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Shades of the Future?: Daniel Frymann [Heinrich Claß] (1912)

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But if one wishes to take up the struggle, one must be clear about one thing: no half-measures, no weakness, no sentimentality – a complete job with a firm, hard will. [ . . . ]

No matter how hard it will be to German justice: we must generally restrict the rights of the resident Jewry, no matter how regretful it will be to each of us individually when the good person is affected along with the bad; in cases like these, one must look only at necessity and one must close one’s heart to compassion; every concession to those suffering undeservedly would loosen the rings of the armor that we must create for ourselves. [ . . . ]

The motto is: a resolute policy of struggle against the Poles through the application of expropriation and the introduction of the prohibition against division into small plots, whereby the influence exercised by the Foreign Ministry must be eliminated out of consideration for the position of power that the Poles of Galicia hold in Austria.
[ . . . ] One thing, however, should become the common possession of the public opinion of our Fatherland – namely, the despicableness of the attitude that sees our army on land and at sea merely as a means of defense against foreign attacks. That would mean depriving it of the best parts of its worth, degrading it into a tool of Philistine politics. Earlier I have argued against the notion that we are “satiated” – if public opinion takes the same position, it will also state unambiguously: The Army and the Navy are also weapons of attack when the safeguarding of our existence demands it. [ . . . ]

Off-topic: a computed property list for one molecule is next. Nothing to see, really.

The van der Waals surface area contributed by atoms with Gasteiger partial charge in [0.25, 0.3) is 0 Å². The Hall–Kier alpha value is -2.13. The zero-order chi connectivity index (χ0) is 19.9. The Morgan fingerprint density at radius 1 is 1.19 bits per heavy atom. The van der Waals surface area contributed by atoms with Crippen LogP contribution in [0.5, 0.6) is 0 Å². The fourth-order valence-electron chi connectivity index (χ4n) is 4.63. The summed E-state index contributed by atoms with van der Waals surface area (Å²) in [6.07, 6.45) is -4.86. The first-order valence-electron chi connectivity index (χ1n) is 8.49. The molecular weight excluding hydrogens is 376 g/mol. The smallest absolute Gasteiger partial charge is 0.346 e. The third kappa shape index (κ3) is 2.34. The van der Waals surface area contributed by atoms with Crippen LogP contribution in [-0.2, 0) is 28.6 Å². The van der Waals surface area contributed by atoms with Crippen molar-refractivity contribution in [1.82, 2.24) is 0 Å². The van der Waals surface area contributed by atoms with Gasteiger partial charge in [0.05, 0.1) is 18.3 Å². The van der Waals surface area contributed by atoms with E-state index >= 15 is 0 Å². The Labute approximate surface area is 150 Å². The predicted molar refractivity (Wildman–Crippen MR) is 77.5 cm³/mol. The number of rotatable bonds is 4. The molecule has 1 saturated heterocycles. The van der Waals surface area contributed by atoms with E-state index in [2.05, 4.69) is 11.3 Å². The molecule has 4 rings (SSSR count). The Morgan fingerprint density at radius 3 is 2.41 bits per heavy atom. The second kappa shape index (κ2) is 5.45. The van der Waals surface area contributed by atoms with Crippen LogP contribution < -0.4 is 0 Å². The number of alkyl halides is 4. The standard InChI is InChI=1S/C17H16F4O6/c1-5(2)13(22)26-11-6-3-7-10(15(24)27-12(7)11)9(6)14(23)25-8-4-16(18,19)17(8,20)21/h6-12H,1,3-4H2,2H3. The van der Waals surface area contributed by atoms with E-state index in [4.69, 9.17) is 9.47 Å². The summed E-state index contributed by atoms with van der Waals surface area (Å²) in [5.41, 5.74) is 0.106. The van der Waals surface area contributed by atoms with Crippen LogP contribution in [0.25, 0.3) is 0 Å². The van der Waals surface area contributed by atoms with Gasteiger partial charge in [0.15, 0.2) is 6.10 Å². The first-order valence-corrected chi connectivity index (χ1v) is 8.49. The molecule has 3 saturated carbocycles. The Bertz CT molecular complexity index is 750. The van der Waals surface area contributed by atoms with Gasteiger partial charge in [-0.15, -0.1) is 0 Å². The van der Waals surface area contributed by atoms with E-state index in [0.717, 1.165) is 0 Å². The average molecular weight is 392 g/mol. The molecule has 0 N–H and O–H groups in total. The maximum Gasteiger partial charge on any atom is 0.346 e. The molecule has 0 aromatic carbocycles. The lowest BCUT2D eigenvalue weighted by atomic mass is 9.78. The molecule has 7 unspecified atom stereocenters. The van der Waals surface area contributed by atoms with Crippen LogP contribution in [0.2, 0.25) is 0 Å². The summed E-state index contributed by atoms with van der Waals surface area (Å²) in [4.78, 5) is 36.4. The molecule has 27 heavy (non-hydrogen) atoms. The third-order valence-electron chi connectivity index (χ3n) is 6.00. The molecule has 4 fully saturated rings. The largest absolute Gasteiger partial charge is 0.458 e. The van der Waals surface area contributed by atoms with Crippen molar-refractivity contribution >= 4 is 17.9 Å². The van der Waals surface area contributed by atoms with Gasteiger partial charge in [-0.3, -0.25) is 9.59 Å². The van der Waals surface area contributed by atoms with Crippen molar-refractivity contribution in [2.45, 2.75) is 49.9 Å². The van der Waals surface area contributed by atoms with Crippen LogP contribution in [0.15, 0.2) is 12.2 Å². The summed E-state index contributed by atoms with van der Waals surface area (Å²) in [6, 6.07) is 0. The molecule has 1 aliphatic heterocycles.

After what was said earlier about the falseness of the slogan about the “satiated state” of the German Reich, it will come as no surprise if it is stated here unambiguously that the portion of the surface of the world that is today under German dominion is not adequate for the needs of the German people. Whether the other states approve or disapprove of this must leave us cold; let them know it and make their decision in good time whether they prefer to provide us in good or ill with what we need: land. [ . . . ]

As the educated among our people, the people with a somewhat political eye, have slowly come to recognize that the policy of “satiety” no longer corresponds to our true situation, it is imperative that all those interested in public life learn to change their thinking and demand that we engage in active foreign politics; let us go ahead and say aggressive politics. [ . . . ]

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